Samantha Weigel/Daily Journal
Larry Patterson is excited to transition from being the director of the San Mateo Public Works Department to serving as the new interim city manager.
The city of San Mateo is in good hands with its new interim city manager who is as qualified as they come. Larry Patterson has been involved with city government for more than 20 years and took over when Susan Loftus retired. He has a master’s degree in engineering and consulted with the city over transportation and traffic issues before serving as the director of the Public Works Department for 13 years.
When he first came to work for the city, he was asked what his long-term goal was, he responded he wanted to become city manager one day, Patterson said. Now that he’s arrived at his coveted position, he’s going to work hard to keep it. After he completes his six-month contract, he plans on applying for the permanent position, Patterson said.
“The worst thing that could happen is I go back to a job I really like,” Patterson said.
It’s been a fairly easy transition. He’s already familiar with the people, the culture and primary city objectives, Patterson said. Although his new office is just a short walk across City Hall, his role as city manager is somewhat different. His day-to-day work in the Public Works Department focused on urgent matters with pressing schedules such as building and construction approvals, Patterson said.
Being the city manager involves more oversight and facilitation between city departments and the council, Patterson said. His role is to translate the City Council’s direction into policy action, Patterson said.
“It’s less filled with urgency and much more filed with strategy. It’s quite a different mindset,” Patterson said.
Patterson entered into the position while the city is transitioning and reorganizing some of its staff. Three members of the Community Development Department, including director Lisa Grote, recently resigned, Joe Goethals was elected onto the council and Ray Towne is serving as the interim Public Works director in Patterson’s absence.
The city hired the independent Zucker Systems Consulting firm to help make organizational and staffing decisions for next year, including reviewing other candidates for the full-time city manager position, Patterson said. With experience in operations and oversight, he hopes to continue in helping create more efficient city policies.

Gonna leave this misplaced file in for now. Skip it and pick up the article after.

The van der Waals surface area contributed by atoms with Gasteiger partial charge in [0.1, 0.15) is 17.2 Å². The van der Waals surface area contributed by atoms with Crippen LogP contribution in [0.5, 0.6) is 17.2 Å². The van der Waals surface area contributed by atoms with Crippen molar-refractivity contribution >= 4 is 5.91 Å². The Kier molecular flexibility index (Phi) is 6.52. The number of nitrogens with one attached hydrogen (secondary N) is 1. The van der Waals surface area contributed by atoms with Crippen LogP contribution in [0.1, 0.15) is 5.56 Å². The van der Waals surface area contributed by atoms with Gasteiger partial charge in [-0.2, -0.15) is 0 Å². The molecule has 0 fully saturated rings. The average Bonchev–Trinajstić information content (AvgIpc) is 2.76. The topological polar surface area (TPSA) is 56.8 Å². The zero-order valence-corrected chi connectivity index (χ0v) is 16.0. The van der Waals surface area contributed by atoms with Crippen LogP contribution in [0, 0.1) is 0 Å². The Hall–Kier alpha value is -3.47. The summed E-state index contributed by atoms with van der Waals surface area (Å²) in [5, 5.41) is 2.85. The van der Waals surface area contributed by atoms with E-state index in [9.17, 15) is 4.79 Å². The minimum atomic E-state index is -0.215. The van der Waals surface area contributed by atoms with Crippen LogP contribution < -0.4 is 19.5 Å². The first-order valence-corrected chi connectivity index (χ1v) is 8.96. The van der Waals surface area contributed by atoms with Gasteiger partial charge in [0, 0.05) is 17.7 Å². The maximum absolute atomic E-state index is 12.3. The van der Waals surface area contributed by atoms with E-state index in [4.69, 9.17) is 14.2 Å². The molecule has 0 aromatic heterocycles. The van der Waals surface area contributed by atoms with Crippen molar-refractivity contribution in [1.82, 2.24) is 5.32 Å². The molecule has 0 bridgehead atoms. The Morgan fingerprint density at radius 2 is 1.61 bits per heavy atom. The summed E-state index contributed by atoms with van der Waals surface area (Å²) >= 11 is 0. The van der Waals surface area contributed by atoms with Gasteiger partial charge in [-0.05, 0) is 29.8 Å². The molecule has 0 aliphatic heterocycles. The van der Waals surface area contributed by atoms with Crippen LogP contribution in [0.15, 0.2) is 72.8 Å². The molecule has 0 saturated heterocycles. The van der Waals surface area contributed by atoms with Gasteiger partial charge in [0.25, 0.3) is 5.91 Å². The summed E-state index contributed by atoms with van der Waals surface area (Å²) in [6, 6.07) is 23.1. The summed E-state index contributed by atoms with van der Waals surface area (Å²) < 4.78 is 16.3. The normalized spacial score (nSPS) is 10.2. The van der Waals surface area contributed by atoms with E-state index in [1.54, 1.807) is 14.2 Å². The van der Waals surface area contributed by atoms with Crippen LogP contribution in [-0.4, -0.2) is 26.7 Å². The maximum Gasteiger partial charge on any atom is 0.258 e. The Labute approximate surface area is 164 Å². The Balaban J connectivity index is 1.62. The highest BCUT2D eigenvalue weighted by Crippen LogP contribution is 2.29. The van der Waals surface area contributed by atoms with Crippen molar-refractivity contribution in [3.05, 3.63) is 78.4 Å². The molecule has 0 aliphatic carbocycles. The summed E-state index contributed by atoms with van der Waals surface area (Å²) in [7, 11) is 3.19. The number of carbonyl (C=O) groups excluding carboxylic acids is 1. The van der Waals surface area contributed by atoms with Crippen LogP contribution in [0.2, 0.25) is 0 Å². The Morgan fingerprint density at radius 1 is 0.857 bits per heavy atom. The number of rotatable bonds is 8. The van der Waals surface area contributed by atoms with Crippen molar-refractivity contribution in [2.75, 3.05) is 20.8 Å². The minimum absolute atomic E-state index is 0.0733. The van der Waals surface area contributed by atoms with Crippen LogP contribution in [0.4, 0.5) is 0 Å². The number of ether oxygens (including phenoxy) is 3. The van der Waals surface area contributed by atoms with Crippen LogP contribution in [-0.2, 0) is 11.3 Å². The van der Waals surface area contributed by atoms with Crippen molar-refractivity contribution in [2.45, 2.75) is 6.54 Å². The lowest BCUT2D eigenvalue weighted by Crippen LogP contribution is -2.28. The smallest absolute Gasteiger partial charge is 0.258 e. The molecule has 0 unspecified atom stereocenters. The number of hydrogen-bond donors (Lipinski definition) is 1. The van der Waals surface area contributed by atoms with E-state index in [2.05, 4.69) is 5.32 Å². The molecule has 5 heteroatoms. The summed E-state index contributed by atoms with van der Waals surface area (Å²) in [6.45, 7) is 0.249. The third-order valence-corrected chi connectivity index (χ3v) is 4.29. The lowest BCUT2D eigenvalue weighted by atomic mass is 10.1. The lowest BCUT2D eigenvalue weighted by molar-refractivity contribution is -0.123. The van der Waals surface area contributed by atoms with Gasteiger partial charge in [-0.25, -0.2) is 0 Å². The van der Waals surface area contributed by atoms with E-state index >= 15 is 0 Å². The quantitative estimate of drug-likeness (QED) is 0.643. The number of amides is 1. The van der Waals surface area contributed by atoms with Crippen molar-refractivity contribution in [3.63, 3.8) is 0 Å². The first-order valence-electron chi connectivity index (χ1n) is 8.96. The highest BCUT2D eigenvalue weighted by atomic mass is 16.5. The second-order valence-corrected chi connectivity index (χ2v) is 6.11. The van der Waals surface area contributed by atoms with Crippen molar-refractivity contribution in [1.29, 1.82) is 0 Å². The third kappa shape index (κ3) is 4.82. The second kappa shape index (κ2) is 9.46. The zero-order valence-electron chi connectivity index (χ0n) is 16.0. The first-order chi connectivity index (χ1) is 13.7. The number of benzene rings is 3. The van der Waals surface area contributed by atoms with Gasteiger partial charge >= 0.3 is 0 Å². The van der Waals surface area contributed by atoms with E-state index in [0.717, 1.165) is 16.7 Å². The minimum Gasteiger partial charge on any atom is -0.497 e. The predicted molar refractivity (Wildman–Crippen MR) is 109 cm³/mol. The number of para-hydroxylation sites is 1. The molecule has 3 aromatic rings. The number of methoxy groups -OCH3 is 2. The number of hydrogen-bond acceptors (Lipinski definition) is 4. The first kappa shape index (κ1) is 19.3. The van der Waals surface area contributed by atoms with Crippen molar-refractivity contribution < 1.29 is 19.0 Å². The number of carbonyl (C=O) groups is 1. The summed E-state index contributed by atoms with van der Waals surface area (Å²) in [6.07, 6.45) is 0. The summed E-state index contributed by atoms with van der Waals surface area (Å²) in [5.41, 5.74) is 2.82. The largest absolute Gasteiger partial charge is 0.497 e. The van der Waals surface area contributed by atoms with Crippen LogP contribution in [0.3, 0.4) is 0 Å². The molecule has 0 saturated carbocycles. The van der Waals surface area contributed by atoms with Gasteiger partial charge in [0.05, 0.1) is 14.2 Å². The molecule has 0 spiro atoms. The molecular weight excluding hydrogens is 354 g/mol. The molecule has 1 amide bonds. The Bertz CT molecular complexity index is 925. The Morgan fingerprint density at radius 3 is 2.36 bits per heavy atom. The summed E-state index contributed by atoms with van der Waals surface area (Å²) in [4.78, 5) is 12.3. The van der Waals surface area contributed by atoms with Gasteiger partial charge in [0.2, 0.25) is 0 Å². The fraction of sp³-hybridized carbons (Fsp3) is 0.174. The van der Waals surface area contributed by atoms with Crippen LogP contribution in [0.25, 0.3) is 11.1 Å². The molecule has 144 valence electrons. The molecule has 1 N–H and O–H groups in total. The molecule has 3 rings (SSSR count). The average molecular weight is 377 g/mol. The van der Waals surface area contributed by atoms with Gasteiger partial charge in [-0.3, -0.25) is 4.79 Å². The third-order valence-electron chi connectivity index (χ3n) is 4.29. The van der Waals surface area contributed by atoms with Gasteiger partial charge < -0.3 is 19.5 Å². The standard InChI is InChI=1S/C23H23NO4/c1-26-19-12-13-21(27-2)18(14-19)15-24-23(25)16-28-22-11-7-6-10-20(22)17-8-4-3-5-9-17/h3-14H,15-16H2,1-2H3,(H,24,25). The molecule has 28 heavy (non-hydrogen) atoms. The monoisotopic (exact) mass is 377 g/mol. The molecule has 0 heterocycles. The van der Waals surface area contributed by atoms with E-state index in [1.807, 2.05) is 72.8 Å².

Until then, Patterson said he will continue to work on solidifying some of his initiatives before his assignment runs up.
One of his first priorities is to address transportation opportunities with which the city has been presented. San Mateo was awarded $3.7 million by the county’s Transportation Authority for preliminary work on the 25th Avenue grade separation project. The goal is to create more of a differential in the height of the tracks and the streets, Patterson said. Eventually the city will connect the streets between 28th and 31st avenues to Delaware Street, Patterson said. This is a significant step forward within the city’s Rail Corridor Plan and a key component to the Bay Meadows development, Patterson said.
The city’s economic improvement plan for downtown and North B Street, including sidewalk improvements and encouraging local businesses to work together to stimulate finances, will help with the city’s budgeting goals, Patterson said.
The long-standing budget reduction process may be turning around as the economy picks back up. If the city develops a sound city budget with potential reserves, he hopes to follow through on its promise to eliminate the city’s Measure L quarter cent sales tax increase by 2019, Patterson said.
For right now, he’s happy to be serving as the city manager and he looks forward to talking to the council in February about ways to stabilize the budget, Patterson said.
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